- Do you have suggestions for things you could have improved at the event?
- Were their expectations met?
- Would they be willing to sponsor the event again next year? If so, when should you contact them to start making arrangements for the event?
Media sponsorships, like most other contacts with the media, rely on strong relationship-building if you are to be successful. That means being as flexible as possible. Be willing to do far more than what you thought your group might have to do to snag a media sponsorship.
Sample of a Media Sponsorship Proposal
2013 Media Sponsorship Proposal
(Name of Media Outlet) will receive sponsorship benefits listed in exchange for promotional support for the Event Name).
(Name of Media Outlet) will provide the following at a value of (the media sponsor will provide you with a breakdown of the value of things they are offering as part of their sponsorship commitment):
- The following should be a bulleted list of all the things you are asking from the media outlet. It’s important to specify details, including when you would like ads to run. The following list provides you with some suggestions based on the type of media outlet. Be sure to talk with the media outlet contact about what other opportunities they can offer.
- Team and survivor recruitment and luminaria ads. Find out if the newspaper can design the ads for the Relay. If not, formatted ads are available by contacting your staff partner
- A Relay For Life multi-page tab insert to be designed and printed by the newspaper. Insert should run close to the event date.
- Relay information posted on their website.
- Team and survivor recruitment and luminaria ads. Pre-produced TV Relay ads are available through your staff partner or communications manager.
- Relay information posted on their website.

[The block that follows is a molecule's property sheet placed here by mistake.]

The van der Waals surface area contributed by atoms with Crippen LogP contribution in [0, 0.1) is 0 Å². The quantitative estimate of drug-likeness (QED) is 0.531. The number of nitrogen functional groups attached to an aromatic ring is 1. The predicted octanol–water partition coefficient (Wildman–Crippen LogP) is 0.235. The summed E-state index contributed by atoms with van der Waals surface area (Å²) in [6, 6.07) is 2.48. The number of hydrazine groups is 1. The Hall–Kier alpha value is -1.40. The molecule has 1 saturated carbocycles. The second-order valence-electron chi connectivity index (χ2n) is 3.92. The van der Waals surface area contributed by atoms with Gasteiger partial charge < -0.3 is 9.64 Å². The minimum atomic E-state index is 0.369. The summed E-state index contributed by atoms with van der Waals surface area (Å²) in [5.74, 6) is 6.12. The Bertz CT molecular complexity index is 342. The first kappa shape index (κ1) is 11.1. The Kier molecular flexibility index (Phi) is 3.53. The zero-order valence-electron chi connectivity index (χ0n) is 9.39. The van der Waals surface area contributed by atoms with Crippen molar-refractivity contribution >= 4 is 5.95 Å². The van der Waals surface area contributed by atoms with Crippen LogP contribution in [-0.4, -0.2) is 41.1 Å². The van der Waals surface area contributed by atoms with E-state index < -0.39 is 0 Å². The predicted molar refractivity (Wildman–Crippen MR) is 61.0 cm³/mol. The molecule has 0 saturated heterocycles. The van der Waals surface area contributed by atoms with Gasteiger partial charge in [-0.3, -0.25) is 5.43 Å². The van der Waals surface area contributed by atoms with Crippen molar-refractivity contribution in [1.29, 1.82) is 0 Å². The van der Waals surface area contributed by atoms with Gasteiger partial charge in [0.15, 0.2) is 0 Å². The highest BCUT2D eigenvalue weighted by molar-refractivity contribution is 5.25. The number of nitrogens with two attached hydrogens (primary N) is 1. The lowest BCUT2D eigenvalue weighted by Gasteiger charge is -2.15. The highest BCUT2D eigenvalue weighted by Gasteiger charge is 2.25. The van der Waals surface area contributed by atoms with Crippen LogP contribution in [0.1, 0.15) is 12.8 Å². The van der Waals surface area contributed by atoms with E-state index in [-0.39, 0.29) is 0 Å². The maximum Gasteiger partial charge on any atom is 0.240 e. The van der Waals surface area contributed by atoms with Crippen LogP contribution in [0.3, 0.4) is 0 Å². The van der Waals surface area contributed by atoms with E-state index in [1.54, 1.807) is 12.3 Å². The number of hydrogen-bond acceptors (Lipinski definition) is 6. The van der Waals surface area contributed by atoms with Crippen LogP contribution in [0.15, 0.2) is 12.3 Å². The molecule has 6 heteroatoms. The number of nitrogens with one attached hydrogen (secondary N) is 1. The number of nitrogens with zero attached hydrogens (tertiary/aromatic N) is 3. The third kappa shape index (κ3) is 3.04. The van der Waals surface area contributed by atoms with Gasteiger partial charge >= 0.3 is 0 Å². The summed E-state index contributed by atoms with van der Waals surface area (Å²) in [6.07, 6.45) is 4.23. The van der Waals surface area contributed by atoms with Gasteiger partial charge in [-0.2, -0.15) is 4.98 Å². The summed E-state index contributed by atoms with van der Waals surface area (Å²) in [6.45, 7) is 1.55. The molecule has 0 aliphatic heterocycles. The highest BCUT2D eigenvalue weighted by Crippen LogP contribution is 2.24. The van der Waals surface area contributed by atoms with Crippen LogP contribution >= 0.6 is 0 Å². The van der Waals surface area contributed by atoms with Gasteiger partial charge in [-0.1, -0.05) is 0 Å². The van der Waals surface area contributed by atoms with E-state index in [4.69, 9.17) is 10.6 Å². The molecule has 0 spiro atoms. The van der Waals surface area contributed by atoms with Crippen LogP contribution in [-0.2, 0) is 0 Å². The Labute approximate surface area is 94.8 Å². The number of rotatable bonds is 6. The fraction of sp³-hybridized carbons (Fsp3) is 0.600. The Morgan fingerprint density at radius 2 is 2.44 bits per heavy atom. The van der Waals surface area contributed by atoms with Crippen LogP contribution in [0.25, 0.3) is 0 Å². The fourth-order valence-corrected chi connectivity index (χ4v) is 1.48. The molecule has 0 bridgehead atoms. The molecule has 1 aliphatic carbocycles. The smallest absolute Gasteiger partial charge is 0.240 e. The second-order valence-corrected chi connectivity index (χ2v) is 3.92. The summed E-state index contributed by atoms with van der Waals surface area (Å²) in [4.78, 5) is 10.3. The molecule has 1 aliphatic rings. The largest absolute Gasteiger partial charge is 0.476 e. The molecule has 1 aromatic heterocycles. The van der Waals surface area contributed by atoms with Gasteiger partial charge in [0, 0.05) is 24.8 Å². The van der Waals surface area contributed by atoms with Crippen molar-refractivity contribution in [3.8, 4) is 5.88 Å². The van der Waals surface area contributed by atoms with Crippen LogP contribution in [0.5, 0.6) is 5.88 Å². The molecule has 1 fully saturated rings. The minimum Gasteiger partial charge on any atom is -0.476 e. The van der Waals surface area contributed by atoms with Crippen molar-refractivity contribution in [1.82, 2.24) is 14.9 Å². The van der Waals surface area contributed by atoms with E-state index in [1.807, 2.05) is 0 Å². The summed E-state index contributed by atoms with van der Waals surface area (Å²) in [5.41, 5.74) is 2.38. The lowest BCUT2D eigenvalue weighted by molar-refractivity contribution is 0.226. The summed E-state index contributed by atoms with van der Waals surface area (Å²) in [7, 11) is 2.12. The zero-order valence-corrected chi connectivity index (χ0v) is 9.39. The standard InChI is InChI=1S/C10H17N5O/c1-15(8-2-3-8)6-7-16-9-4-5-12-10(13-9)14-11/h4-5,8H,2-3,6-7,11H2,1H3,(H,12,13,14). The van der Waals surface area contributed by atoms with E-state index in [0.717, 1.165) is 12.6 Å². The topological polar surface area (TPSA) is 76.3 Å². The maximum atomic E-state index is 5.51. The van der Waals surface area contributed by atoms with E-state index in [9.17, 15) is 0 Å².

- Team and survivor recruitment and luminaria ads. Live read copy for ads are available by contacting your staff partner or communications manager.
- Relay information posted on their website.
- Send an email out to their listeners.
The Company Name will provide the following (add a value to each item you include and ensure that the value you are offering the media outlet is equal to the promotional support you are requesting from them):
- This is a bulleted list of suggested benefits the American Cancer Society can provide to the media outlet in exchange for their sponsorship:
- Exclusive (newspaper/TV/radio) sponsorship of the Relay For Life of (name of event here).
- Name or logo recognition on Relay For Life of (name of event here) promotional materials, including event t-shirts, event advertising and programs.
- A waiver of the $100 team registration fee for a (name of sponsor) team.
- Banners, provided by (name of sponsor here), to hang at the Relay.
- For newspapers doing inserts – Provide multiple copies of the newspaper insert to hand out to participants at the Relay.
- Leads and information for possible feature stories. (Be sure to talk to the contact person about the editorial opportunities available)
This proposal will stand as an agreement to the above stated as it is now known with the understanding that creative additions may be made. Signed and agreed to this date, _________________________by:
Name and title, media outlet contact
Name and title, ACS contact
To sum it up
To keep your media sponsors happy and to live up to your end of the bargain, get everything in writing with as much detail as possible. Keep a checklist of everything you and the sponsor have agreed to and ensure that everything is done. Throughout the event, be sure to recognize your media and other sponsors, even beyond what you agreed to do. You'll have a much easier time getting them on board the next time you have an event you would like them to sponsor.